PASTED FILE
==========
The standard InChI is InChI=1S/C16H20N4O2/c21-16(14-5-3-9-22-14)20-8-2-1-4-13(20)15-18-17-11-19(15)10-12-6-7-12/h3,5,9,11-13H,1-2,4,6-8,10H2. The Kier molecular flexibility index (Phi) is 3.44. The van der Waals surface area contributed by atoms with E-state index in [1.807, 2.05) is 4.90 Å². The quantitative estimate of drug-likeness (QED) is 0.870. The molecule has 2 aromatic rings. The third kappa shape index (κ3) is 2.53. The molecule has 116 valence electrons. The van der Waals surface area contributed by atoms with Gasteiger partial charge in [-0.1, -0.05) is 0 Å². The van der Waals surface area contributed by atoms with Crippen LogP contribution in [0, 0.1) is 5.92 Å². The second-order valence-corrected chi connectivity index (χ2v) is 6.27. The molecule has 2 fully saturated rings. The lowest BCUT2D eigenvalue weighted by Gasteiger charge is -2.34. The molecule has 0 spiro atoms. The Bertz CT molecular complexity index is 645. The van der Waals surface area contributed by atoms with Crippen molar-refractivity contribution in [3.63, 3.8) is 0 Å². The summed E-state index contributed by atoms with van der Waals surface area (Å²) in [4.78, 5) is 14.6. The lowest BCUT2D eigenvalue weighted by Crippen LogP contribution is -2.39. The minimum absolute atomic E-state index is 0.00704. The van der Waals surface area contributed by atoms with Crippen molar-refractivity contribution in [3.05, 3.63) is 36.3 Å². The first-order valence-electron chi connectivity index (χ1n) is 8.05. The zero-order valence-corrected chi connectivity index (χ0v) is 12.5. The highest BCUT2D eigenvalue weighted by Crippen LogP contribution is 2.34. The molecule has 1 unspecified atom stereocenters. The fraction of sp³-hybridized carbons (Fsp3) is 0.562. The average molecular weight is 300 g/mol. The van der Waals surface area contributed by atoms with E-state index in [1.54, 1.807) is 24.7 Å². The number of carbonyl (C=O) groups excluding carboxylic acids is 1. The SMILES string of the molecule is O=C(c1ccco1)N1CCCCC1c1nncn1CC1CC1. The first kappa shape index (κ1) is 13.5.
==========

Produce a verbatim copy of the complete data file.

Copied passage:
The standard InChI is InChI=1S/C16H20N4O2/c21-16(14-5-3-9-22-14)20-8-2-1-4-13(20)15-18-17-11-19(15)10-12-6-7-12/h3,5,9,11-13H,1-2,4,6-8,10H2. The Kier molecular flexibility index (Phi) is 3.44. The van der Waals surface area contributed by atoms with E-state index in [1.807, 2.05) is 4.90 Å². The quantitative estimate of drug-likeness (QED) is 0.870. The molecule has 2 aromatic rings. The third kappa shape index (κ3) is 2.53. The molecule has 116 valence electrons. The van der Waals surface area contributed by atoms with Gasteiger partial charge in [-0.1, -0.05) is 0 Å². The van der Waals surface area contributed by atoms with Crippen LogP contribution in [0, 0.1) is 5.92 Å². The second-order valence-corrected chi connectivity index (χ2v) is 6.27. The molecule has 2 fully saturated rings. The lowest BCUT2D eigenvalue weighted by Gasteiger charge is -2.34. The molecule has 0 spiro atoms. The Bertz CT molecular complexity index is 645. The van der Waals surface area contributed by atoms with Crippen molar-refractivity contribution in [3.63, 3.8) is 0 Å². The summed E-state index contributed by atoms with van der Waals surface area (Å²) in [4.78, 5) is 14.6. The lowest BCUT2D eigenvalue weighted by Crippen LogP contribution is -2.39. The minimum absolute atomic E-state index is 0.00704. The van der Waals surface area contributed by atoms with Crippen molar-refractivity contribution in [3.05, 3.63) is 36.3 Å². The first-order valence-electron chi connectivity index (χ1n) is 8.05. The zero-order valence-corrected chi connectivity index (χ0v) is 12.5. The highest BCUT2D eigenvalue weighted by Crippen LogP contribution is 2.34. The molecule has 1 unspecified atom stereocenters. The fraction of sp³-hybridized carbons (Fsp3) is 0.562. The average molecular weight is 300 g/mol. The van der Waals surface area contributed by atoms with E-state index in [1.54, 1.807) is 24.7 Å². The number of carbonyl (C=O) groups excluding carboxylic acids is 1. The SMILES string of the molecule is O=C(c1ccco1)N1CCCCC1c1nncn1CC1CC1. The first kappa shape index (κ1) is 13.5.